The Old No. 7 may have been around for three years, but Capt. Jamie Ralph and many of the men on board have a tight-knit history that spans more than a decade. For starters, there’s Jamie’s brother and first mate Dane Ralph, who primarily mans the right kite. The Ralph brothers are joined by second mate Chris Hayward, mate Nick Cardella, who can usually be found on the left kite and managing the flatline, and cameraman Travis McMillan.
For the next half of the season they’re joined by freelancer Andrew Kennedy who will most likely be on board when they head to Central America. John Duval, Bill Bryan and Austin
Musselman, the Old No. 7’s owner, make up the Old No. 7’s table of tournament anglers. It’s usually this same group that fishes together tournament to tournament.
Their close camaraderie plays a major role in the crew’s tournament success. Then there is the hard work, grit and determination. Jamie estimates that together they put in a solid seven or eight days of hard work for every one day of fishing.
“There’s a lot of effort being put into it, from bait fishing, to tackle, to pre-fishing,” Jamie explains. “We’re just doing as much preparation as possible for the actual day. We’re usually pretty spent after that one day, but fishing together helps for good vibes and happy overall morale.”
“Everything needs to be dialed in a couple weeks before the tournament,” Jamie says. “There’s a lot of remedial work that can be done and accomplished ahead of time.”
Six to eight weeks before a tournament, Jamie and the crew head out for bait fishing. The bait, pinned up and fed in the lead up to tournament time, can range from sardines to
cigar minnow to tinker mackerel, a favorite of Jamie’s when kite fishing. Jamie and his crew like to get in as much fishing time in and around the area of the tournament as possible. This includes ensuring everyone knows their roles and is ready for any situation that may occur while out on the water. This approach, and the work that the team puts in to getting things dialed paid off in a special way this year.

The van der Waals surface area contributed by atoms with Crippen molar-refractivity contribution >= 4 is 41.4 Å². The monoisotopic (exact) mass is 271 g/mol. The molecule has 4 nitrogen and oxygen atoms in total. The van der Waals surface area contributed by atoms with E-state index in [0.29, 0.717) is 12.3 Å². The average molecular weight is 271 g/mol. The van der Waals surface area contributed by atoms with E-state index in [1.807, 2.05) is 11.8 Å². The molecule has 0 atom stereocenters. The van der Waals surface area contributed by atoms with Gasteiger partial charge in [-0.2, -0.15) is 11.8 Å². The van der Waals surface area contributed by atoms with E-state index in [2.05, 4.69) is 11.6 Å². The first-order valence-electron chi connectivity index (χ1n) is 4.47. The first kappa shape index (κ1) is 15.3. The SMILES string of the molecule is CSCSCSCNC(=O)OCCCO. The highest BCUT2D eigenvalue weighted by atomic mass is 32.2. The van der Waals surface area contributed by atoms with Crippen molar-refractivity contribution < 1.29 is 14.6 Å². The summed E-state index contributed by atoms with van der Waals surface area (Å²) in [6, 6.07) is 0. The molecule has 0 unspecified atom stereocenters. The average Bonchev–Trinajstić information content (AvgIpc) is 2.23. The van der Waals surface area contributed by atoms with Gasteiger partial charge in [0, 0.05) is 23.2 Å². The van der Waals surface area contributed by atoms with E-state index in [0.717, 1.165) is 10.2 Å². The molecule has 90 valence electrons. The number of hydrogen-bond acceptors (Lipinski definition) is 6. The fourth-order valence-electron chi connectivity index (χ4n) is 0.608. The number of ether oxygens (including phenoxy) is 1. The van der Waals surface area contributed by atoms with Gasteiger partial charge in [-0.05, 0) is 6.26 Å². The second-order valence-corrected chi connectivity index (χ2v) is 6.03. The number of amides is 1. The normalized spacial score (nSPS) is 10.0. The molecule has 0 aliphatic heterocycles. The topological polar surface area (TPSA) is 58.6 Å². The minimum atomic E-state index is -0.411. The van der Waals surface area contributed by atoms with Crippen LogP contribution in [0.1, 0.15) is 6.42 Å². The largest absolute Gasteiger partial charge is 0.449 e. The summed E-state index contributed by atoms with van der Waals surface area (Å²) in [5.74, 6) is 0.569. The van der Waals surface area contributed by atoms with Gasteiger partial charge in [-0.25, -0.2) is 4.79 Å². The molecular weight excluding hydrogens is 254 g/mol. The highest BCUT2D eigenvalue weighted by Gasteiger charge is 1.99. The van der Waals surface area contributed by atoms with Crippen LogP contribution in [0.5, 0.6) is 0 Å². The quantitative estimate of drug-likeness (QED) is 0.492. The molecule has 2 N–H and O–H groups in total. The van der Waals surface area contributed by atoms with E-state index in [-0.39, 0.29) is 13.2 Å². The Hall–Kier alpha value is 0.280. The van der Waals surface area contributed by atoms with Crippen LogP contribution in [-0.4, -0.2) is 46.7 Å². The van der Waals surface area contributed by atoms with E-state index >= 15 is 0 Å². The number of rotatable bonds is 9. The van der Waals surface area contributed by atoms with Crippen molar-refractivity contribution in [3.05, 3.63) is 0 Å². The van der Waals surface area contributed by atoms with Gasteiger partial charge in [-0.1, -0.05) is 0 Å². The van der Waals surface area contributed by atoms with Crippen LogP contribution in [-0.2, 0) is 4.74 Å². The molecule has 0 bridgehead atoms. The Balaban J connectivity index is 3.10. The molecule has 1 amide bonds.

The Silver Sailfish Derby became a particularly memorable tournament for Jamie. Not only did winning this tournament provide validation to their hard work and dedication, but there is the event’s history. The Silver Sailfish Derby is the world’s oldest billfishing tournament. Through the years, it has been graced by many a famous participant—even one Ernest Hemingway.
It’s an event that’s become special for the whole team and winning meant a lot to Ralph and company.
Fresh off the heels of a meaningful victory, not to mention an early lead in the Captain of the Year race, the team has stayed busy on the water. Late summer means back to the boatyard to work on Old No 7. Then it’s time to get ready for the first week of sailfishing as winter approaches. It’s a cycle that continues to bring Jamie back, year after year. For someone who, as a teen, once saved his allowance to fish out of Boynton Beach on weekends, these tournaments are what shaped him into the captain he is today.
“Tournaments taught me about the overall grind so to speak, putting your head down and continuing to go through it, never say no to a charter and if you want it that bad, you make it happen. I feel very fortunate to be where I am today.
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